Finding Your Own Version of Normal

The more I spend time with other people, watching family interactions, or watching movies, I find that we all have our own definition of normal.

Family #1
where-credit-is-dueThis family knows that things are right on track when the oldest two kids are fighting with each other, the babies are crawling all over Mom and Dad hollers from the couch for everyone to settle down. The house is a general wreck because the baby’s toys are everywhere and Mom can never seem to get the kitchen fully in order. Dad has a “man cave” and when he gets home he retreats there for 20 min to pull himself together for the tornado that is home. Regardless of the chaos, you can feel the love (maybe not between the older two) and there is a lot of support for each other.

Family #2
family-room-lWhen you walk into their house everything is spotless, the house is well maintained and everything, while not new, is in its place. The children pick at each other when the adults aren’t around and make faces when Mom or Dad is in the room.  Mom and Dad never yell, they have a look that the kids know means trouble. It is quiet and orderly and instead of bear hugs and sloppy kisses, the children get a pat on the back and a soft kiss on the cheek. There is little to no physical contact but everyone still orients toward each other and there is a sense of safety.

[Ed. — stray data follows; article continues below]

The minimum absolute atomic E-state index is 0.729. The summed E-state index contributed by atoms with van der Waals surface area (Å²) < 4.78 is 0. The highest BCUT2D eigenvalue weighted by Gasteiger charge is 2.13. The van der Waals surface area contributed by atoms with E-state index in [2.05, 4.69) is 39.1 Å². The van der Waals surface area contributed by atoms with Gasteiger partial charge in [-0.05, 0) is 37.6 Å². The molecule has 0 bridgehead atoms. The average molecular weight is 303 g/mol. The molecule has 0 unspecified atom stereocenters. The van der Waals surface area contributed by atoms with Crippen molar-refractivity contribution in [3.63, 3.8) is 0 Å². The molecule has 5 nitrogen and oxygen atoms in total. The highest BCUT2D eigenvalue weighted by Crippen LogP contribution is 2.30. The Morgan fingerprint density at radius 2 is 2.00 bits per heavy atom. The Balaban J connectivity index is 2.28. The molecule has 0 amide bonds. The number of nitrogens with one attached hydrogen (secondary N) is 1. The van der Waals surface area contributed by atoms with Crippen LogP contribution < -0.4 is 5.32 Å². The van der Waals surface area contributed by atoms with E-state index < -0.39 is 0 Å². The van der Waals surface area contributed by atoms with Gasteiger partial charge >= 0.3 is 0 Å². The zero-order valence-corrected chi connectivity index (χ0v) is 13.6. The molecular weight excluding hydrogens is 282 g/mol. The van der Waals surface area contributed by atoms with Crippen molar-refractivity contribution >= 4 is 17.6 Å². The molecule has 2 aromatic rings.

Family 1 and 2 could not be more different, but neither way of interacting is wrong or better than the other. Each of our families have their own version of what normal is. We as individuals also have our own version of normal. Maybe you know your anxiety is normal when you have acid reflux as a symptom but when you start to feel tense in your chest and shoulders you know this is something serious.

By understanding what our usual is we are better able to notice when we have drifted off course and we are more likely to know what to do to fix it.

Where do things get weird for you? Is it in your family interactions? In you own stress levels? Is it your self-esteem?

Identify what the problem is likely to be. Then outline what your normal response is, the one that lets you know that this is your usual and you can handle it. Finally take note of whether or not you are drifting off course or if you are on target, if you are drifting see what needs to happen to bring yourself back to your version of normal.1

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Notes:

  1.  Google + Author, https://plus.google.com/u/0/102851063175689428953

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